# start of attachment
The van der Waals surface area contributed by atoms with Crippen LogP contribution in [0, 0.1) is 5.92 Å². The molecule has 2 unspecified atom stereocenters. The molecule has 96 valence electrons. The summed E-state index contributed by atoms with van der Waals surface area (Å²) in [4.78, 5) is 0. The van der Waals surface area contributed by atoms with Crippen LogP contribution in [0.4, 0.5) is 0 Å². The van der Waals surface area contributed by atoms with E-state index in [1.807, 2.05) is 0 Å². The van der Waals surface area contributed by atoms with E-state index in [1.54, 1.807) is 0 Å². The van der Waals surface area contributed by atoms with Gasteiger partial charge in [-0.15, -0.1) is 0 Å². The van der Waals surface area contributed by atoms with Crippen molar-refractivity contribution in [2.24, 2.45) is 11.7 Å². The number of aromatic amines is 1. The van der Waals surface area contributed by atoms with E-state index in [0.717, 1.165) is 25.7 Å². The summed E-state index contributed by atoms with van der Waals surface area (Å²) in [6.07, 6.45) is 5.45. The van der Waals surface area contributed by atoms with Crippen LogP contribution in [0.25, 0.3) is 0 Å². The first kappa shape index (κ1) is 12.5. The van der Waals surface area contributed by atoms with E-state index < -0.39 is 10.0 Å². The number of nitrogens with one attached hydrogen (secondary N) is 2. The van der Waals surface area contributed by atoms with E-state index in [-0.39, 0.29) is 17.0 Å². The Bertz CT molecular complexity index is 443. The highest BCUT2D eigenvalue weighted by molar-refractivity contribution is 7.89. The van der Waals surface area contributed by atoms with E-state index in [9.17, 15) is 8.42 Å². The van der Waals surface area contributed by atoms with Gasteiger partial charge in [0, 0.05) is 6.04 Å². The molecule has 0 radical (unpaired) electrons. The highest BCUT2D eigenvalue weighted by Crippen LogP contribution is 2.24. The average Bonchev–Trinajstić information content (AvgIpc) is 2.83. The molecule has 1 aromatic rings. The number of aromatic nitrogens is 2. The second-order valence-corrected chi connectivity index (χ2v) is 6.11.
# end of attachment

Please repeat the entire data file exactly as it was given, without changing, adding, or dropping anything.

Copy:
The van der Waals surface area contributed by atoms with Crippen LogP contribution in [0, 0.1) is 5.92 Å². The molecule has 2 unspecified atom stereocenters. The molecule has 96 valence electrons. The summed E-state index contributed by atoms with van der Waals surface area (Å²) in [4.78, 5) is 0. The van der Waals surface area contributed by atoms with Crippen LogP contribution in [0.4, 0.5) is 0 Å². The van der Waals surface area contributed by atoms with E-state index in [1.807, 2.05) is 0 Å². The van der Waals surface area contributed by atoms with E-state index in [1.54, 1.807) is 0 Å². The van der Waals surface area contributed by atoms with Gasteiger partial charge in [-0.15, -0.1) is 0 Å². The van der Waals surface area contributed by atoms with Crippen molar-refractivity contribution in [2.24, 2.45) is 11.7 Å². The number of aromatic amines is 1. The van der Waals surface area contributed by atoms with E-state index in [0.717, 1.165) is 25.7 Å². The summed E-state index contributed by atoms with van der Waals surface area (Å²) in [6.07, 6.45) is 5.45. The van der Waals surface area contributed by atoms with Crippen LogP contribution in [0.25, 0.3) is 0 Å². The first kappa shape index (κ1) is 12.5. The van der Waals surface area contributed by atoms with E-state index < -0.39 is 10.0 Å². The number of nitrogens with one attached hydrogen (secondary N) is 2. The van der Waals surface area contributed by atoms with E-state index in [-0.39, 0.29) is 17.0 Å². The Bertz CT molecular complexity index is 443. The highest BCUT2D eigenvalue weighted by molar-refractivity contribution is 7.89. The van der Waals surface area contributed by atoms with E-state index in [9.17, 15) is 8.42 Å². The van der Waals surface area contributed by atoms with Gasteiger partial charge in [0, 0.05) is 6.04 Å². The molecule has 0 radical (unpaired) electrons. The highest BCUT2D eigenvalue weighted by Crippen LogP contribution is 2.24. The average Bonchev–Trinajstić information content (AvgIpc) is 2.83. The molecule has 1 aromatic rings. The number of aromatic nitrogens is 2. The second-order valence-corrected chi connectivity index (χ2v) is 6.11.